For the Rev. Allen Bingham of Queen Street UMC in Kinston, N.C., taking a sabbath and taking a day off are not the same thing. After clocking 80-hour workweeks for years, and then reading Randy Frazee’s Making Room for Life, Mr. Bingham realized he needed to make a major shift in his work routine to become more God-driven and God-centered.
“We were created on the sixth day in God’s image and charged to be fruitful, to multiply, to have dominion—all those things, but the first thing we did was spend a sabbath with God,” he said. “Then we got about the business of doing what God asked us to do.” “We work from that rest, rather than rest from the work.”
In realizing this, Mr. Bingham moved from taking his days off on Mondays to making Fridays his sabbath.
“I was a person who was tired on Mondays but that tiredness didn’t put me in a better position to spend time with God,” he said.
Mr. Bingham prepares his sermon before Friday, so that he may spend his sabbath building his relationship with God and God’s people. “I think one of the roles of clergy is to begin to model for our people another way to live,” he said.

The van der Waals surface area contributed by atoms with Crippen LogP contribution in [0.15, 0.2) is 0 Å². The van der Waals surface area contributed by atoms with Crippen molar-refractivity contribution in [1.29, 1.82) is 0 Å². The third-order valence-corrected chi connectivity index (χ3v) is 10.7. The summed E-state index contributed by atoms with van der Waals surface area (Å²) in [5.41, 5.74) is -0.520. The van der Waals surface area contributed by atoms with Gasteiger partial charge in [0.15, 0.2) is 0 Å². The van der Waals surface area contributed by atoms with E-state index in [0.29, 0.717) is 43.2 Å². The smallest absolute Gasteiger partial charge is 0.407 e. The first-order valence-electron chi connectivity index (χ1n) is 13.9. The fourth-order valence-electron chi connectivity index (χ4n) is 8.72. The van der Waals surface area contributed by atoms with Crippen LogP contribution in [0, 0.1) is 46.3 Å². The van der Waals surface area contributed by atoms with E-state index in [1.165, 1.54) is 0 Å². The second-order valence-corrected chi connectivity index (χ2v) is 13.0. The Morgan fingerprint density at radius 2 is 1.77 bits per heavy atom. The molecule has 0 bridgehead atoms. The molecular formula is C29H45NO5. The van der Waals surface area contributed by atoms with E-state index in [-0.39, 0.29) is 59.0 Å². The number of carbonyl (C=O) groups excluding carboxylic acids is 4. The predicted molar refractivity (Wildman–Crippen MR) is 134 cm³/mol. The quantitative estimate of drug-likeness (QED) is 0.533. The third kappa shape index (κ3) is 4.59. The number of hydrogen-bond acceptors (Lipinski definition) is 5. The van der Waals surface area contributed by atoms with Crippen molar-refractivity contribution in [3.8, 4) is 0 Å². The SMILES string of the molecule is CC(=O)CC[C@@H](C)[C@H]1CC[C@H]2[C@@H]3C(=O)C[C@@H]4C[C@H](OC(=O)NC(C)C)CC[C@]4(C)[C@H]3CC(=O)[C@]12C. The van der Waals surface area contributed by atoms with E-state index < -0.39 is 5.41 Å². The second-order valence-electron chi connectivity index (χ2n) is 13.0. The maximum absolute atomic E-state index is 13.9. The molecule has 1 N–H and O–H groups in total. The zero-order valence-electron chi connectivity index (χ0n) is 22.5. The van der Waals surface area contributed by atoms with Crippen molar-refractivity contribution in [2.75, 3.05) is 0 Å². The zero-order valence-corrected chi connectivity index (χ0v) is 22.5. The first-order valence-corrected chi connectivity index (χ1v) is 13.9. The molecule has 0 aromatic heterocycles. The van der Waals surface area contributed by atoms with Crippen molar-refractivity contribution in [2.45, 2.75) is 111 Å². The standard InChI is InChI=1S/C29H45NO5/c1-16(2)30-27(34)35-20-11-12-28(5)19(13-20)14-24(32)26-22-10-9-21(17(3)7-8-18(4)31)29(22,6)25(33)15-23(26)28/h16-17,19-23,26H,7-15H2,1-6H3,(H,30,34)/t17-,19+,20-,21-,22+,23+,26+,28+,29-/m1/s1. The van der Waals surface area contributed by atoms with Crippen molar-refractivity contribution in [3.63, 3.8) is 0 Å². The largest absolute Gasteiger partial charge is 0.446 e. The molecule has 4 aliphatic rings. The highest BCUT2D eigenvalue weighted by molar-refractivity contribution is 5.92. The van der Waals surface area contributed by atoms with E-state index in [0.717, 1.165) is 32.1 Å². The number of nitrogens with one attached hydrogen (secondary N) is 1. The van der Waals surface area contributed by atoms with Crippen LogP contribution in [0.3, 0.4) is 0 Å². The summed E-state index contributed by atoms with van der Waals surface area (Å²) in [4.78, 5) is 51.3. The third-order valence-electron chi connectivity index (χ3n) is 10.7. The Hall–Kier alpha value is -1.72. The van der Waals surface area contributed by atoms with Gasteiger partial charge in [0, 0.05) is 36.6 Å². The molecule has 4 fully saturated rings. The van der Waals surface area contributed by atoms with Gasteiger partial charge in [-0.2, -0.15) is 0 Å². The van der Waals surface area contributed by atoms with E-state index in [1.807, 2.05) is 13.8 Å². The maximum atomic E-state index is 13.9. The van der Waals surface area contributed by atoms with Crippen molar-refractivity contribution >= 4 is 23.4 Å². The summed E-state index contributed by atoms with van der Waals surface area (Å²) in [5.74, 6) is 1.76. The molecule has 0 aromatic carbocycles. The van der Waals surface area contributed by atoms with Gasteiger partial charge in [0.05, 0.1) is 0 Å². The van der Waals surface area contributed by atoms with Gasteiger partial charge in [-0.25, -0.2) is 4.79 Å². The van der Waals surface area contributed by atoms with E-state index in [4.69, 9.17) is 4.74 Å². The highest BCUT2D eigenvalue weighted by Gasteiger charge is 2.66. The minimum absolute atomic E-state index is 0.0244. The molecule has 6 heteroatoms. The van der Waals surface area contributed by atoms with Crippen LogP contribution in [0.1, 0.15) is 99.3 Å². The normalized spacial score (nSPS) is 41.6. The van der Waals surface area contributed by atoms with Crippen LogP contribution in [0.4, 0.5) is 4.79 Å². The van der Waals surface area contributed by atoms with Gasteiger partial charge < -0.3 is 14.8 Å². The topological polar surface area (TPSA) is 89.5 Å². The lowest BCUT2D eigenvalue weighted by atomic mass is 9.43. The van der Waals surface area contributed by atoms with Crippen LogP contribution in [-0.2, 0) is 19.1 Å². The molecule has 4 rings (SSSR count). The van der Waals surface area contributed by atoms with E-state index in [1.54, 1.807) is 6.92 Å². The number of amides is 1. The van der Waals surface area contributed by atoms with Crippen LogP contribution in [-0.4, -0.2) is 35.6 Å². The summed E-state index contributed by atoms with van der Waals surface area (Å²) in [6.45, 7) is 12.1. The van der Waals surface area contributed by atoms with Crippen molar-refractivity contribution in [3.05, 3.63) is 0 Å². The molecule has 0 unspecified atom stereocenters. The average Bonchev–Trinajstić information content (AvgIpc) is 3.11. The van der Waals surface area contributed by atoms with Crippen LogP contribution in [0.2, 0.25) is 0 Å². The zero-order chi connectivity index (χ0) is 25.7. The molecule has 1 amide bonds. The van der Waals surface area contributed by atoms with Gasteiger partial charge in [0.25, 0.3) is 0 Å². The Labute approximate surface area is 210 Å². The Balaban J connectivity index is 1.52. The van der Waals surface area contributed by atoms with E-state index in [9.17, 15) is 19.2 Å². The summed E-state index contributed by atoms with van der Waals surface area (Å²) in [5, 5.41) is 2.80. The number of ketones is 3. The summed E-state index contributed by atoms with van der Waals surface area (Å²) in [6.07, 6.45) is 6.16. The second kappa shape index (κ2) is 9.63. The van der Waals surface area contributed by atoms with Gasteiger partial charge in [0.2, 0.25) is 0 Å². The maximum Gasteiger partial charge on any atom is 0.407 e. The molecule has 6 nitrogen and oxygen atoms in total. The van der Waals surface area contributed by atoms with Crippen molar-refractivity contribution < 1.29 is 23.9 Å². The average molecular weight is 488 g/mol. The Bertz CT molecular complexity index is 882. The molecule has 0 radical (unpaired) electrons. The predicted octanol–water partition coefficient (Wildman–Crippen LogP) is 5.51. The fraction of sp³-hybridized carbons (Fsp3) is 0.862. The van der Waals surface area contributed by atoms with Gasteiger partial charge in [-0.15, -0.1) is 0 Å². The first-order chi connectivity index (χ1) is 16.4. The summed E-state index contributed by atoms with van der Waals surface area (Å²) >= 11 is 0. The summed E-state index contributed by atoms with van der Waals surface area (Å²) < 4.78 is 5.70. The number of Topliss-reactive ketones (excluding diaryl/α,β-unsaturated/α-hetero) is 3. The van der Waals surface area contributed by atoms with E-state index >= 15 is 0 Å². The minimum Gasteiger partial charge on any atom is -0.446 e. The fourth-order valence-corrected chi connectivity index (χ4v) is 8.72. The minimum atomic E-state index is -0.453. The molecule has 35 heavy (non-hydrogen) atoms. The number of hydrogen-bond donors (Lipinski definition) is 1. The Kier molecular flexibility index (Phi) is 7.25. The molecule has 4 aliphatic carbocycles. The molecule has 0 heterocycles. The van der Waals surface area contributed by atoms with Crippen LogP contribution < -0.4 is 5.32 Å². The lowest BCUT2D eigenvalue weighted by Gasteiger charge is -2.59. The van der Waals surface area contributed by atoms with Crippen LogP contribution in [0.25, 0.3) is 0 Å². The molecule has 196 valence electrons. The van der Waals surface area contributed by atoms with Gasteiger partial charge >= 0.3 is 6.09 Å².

“If I live a 60-hour workweek, how can I challenge someone else who may be living a 60-70 hour workweek on whether that is helping them build relationships with their family or whether that’s what God expects them to do?”
Sabbath should be lived out loud, he added. He openly tells his staff and congregants that Friday is his sabbath, in an effort to set boundaries and more realistic, healthy expectations. The idea is catching on too. Since he first arrived at Grace Street four years ago, the church office no longer has posted office hours on Friday.
In this age of 24/7 availability, one of the hardest parts of keeping sabbath for Mr. Bingham was learning to leave his cell phone on “silent” and letting voicemails wait. Not every phone call is an emergency, he said.
“Two hundred years ago, when Asbury ordained seven elders for North America, my responsibility would have been North and South Carolina. If you sent me a message, how soon would I have gotten there?” he asked.
“The things we come to expect from out pastors have greatly changed.”
Sabbath for pastors shouldn’t be a day to catch up, work in solitude or sleep all day, says Mr. Bingham. It should be about intentionally spending time with God.
“When you go back and pay attention to Genesis and how the first week unfolds, I don’t think God was exhausted at the end of the week,” he said. In the book Sabbath (Thomas Nelson) Dan Allender says God didn’t rest on the sabbath because he was tired but because he wanted to enjoy his creation.
“If the Lord of the universe can decide to take a day to enjoy the universe and God’s sons and daughters, can we not put aside a day to do the same?” asked Mr. Bingham. “Are we busier than God? Do we have more important work to do than God has to do?”